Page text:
Too often than not companies try solving their privacy and cyber security problems by buying a “box”, such as a firewall or anti-malware solution, without really having a risk management strategy. These knee-jerk acquisitions of cyber security tooling typically result in “technology rich and process poor” companies who still get breached. While cyber security tooling are important tools in the risk management tool belt, it is recommended to first build up better awareness of the following:
The legal and/or regulatory requirements your company is under
Additional cyber security requirements or expectations from your clients
What data you collect, process and/or store and its criticality/sensitivity to the business
The cyber threat landscape and consequences of a data breach
Once you have a better understanding of what you need to protect and why, you can start defining your “how”. A cyber risk management strategy is your plan on how to manage the identified risks and meet business requirements. This is typically done through security and risk management policies that articulate how risk is managed through the adoptions of technologies and processes within the company. Startups may shy away from developing formal policies at first as they do not have immediate measurables. However, beyond the fact that most security questionnaires expect formal policies to be in place, policies are meant to continually guide the company and their employees on how to manage risk.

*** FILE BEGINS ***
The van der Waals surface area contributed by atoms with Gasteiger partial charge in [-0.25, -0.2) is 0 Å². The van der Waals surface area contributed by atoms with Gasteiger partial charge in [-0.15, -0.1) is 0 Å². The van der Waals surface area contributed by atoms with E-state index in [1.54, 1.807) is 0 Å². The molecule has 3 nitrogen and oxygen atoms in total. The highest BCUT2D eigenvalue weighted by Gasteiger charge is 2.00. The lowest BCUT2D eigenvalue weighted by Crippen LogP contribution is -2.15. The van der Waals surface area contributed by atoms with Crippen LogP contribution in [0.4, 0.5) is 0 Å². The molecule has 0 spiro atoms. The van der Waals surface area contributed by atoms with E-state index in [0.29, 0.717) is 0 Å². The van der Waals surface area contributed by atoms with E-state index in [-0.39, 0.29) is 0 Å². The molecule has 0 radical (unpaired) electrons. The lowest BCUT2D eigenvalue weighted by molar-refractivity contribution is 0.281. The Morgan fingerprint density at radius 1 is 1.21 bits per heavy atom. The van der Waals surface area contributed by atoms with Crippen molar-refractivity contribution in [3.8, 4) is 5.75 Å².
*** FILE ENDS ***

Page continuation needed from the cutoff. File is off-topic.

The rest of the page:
Lastly, once the cyber security strategy has been defined, it is about implementing technical and procedural controls to support your organization’s risk management strategies as per policy. This would include implementing technologies and processes to prevent, detect and respond to cyber threats. This likely will start with preventative technologies and procedural controls focused on access control and will eventually morph into detective and responsive capabilities.
Mirai Security is a collective of expert cyber security professionals who focus on helping organizations understand risk, develop cyber security strategies and implement cyber security capabilities. We focus on understanding the business and designing “Minimum Viable Security” strategies with a focus on enabling businesses.